Sole Proprietorships. You’ll need to file the usual Schedule C, “Profit or Loss from Business,” with your individual return for the year you close the business. You may also need to report self-employment tax.
Partnerships. A partnership must file Form 1065, “U.S. Return of Partnership Income,” for the year it closes. You also must report capital gains and losses on Schedule D. Indicate that this is the final return and do the same on Schedule K-1, “Partner’s Share of Income, Deductions, Credits, etc.”
All Corporations. Form 966, “Corporate Dissolution or Liquidation,” must be filed if you adopt a resolution or plan to dissolve a corporation or liquidate any of its stock.
C Corporations. File Form 1120, “U.S. Corporate Income Tax Return,” for the year you close. Report capital gains and losses on Schedule D. Indicate this is the final return.
S Corporations. File Form 1120-S, “U.S. Income Tax Return for an S Corporation,” for the year of closing. Report capital gains and losses on Schedule D. The “final return” box must be checked on Schedule K-1.
All Businesses. Other forms may need to be filed to report sales of business property and asset acquisitions if you sell your business.
Employees and contract workers
If you have employees, you must pay them final wages and compensation owed, make final federal tax deposits and report employment taxes. Failure to withhold or deposit employee income, Social Security and Medicare taxes can result in full personal liability for what’s known as the Trust Fund Recovery Penalty.
If you’ve paid any contractors at least $600 during the calendar year in which you close your business, you must report those payments on Form 1099-NEC, “Nonemployee Compensation.”
Other tax issues
If your business has a retirement plan for employees, you’ll want to terminate the plan and distribute benefits to participants. There are detailed notices, funding, timing and filing requirements that must be met by a terminating plan. There are also complex requirements related to flexible spending accounts, Health Savings Accounts, and other programs for your employees.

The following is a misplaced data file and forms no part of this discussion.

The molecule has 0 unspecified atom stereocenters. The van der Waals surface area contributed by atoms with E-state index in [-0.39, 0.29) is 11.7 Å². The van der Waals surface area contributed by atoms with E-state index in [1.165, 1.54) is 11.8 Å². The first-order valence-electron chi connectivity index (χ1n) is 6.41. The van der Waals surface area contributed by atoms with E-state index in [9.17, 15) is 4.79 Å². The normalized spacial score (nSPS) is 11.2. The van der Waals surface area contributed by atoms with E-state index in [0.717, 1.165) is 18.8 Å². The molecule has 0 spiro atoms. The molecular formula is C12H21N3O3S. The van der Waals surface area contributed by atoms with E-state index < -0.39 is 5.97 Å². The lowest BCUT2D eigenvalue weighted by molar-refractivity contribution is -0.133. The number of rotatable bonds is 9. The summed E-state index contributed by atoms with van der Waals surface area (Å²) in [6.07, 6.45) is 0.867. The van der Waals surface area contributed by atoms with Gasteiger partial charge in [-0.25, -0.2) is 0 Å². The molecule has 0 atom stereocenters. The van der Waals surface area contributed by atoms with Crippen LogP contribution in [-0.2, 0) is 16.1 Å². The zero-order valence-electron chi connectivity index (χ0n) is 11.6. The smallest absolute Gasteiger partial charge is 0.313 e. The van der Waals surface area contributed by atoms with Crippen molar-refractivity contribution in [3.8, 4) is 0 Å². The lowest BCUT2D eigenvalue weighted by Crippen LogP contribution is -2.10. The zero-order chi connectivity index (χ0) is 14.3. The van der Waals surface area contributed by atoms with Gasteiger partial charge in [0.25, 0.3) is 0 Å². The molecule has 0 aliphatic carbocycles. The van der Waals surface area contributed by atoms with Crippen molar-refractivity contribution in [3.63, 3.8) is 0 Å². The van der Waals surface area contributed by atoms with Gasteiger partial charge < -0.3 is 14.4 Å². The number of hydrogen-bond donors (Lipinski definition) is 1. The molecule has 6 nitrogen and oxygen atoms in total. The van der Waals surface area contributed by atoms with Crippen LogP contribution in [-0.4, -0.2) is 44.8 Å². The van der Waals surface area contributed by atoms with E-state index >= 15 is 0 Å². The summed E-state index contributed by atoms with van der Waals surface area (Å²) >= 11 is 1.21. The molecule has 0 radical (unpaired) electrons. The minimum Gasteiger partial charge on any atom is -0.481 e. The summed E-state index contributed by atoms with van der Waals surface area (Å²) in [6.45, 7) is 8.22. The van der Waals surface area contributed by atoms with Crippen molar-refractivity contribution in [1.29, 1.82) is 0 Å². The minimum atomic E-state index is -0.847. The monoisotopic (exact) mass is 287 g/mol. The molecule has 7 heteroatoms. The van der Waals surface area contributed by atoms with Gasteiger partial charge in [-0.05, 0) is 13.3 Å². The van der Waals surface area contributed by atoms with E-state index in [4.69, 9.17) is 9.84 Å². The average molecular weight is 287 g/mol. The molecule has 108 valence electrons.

We can assist you with many other complicated tax issues related to closing your business, including debt cancellation, use of net operating losses, freeing up any remaining passive activity losses, depreciation recapture, and possible bankruptcy issues.
We can also advise you on the length of time you need to keep business records. You also must cancel your Employer Identification Number (EIN) and close your IRS business account.
If your business is unable to pay all the taxes it owes, we can explain the available payment options to you. Contact us to discuss these issues and get answers to any questions.
Adopting a child? Bring home a tax break too
Two tax benefits are available to offset the expenses of adopting a child. In 2023, adoptive parents may be able to claim a credit against their federal tax for up to $15,950 of “qualified adoption expenses” for each child. That’s a dollar-for-dollar reduction of tax.
Also in 2023, adoptive parents may be able to exclude from gross income up to $15,950 of qualified expenses paid by an employer under an adoption assistance program. Both the credit and the exclusion are phased out if the parents’ income exceeds certain limits.
Parents can claim both a credit and an exclusion for expenses of adopting a child. But they can’t claim both a credit and an exclusion for the same expenses.
Only “qualified adoption expenses” are eligible for the adoption credit or exclusion. These are the reasonable and necessary adoption fees, court costs, attorney fees, travel expenses (including meals and lodging), and other expenses directly related to the legal adoption of an “eligible child.”